The primary driver behind a hammertoe is an imbalance in the tendons, ligaments, and muscles that are responsible for holding your toe straight.
What are hammertoes?
A hammertoe is a toe that is bent at the middle joint. This bend then causes your toe to contract upward. Hammertoe usually occurs in your second toe, but you can also develop hammertoes in your third and fourth toes.
Hammertoes are typically not inherently dangerous but they can create chronic pain development, such as calluses and corns on top of your toes, which can make wearing shoes painful.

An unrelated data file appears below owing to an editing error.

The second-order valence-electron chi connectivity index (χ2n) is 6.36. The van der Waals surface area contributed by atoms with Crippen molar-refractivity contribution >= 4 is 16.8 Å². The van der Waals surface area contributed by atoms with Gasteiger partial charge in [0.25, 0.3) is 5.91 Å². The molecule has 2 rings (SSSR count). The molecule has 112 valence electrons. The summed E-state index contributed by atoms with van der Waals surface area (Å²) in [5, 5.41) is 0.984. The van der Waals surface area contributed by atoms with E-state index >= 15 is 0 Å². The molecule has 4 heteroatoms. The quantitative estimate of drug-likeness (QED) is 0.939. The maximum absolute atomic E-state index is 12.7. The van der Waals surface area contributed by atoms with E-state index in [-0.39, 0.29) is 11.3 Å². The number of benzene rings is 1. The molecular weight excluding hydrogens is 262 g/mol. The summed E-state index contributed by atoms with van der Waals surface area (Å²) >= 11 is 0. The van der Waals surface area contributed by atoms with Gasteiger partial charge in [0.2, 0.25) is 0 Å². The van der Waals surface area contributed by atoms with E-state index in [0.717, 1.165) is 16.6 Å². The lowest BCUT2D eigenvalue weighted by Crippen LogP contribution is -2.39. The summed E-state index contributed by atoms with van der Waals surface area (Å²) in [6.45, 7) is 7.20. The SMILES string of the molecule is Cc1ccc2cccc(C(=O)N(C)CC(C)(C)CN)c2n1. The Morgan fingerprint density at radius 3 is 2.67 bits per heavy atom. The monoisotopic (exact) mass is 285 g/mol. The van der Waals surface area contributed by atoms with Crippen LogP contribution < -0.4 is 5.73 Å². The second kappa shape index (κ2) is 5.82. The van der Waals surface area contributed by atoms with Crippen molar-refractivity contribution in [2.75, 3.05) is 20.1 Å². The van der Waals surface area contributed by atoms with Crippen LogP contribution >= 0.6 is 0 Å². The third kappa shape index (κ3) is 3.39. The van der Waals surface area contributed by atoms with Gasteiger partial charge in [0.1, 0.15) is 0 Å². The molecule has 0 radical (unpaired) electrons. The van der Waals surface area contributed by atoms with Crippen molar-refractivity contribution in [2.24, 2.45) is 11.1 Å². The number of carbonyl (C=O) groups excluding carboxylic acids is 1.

Hammertoes are usually progressive and do not go away on their own. If you suspect that you are developing hammertoe, contact our office. Early intervention makes a big difference! Also if you have diabetes, it’s especially important that you seek immediate treatment.
What causes hammertoes?
Generally a hammertoe develops as a result of an imbalance in the tendons, ligaments, and muscles that are responsible for holding your toe straight. The problem usually stems from a mechanical or neurological problem that offsets the delicate balance between the soft tissue groups by allowing the tissue to pull up on the toe at your middle joint.
There are several conditions that can contribute to the development of hammertoes, such as:
- Shoes that crowd your toes
- A long second toe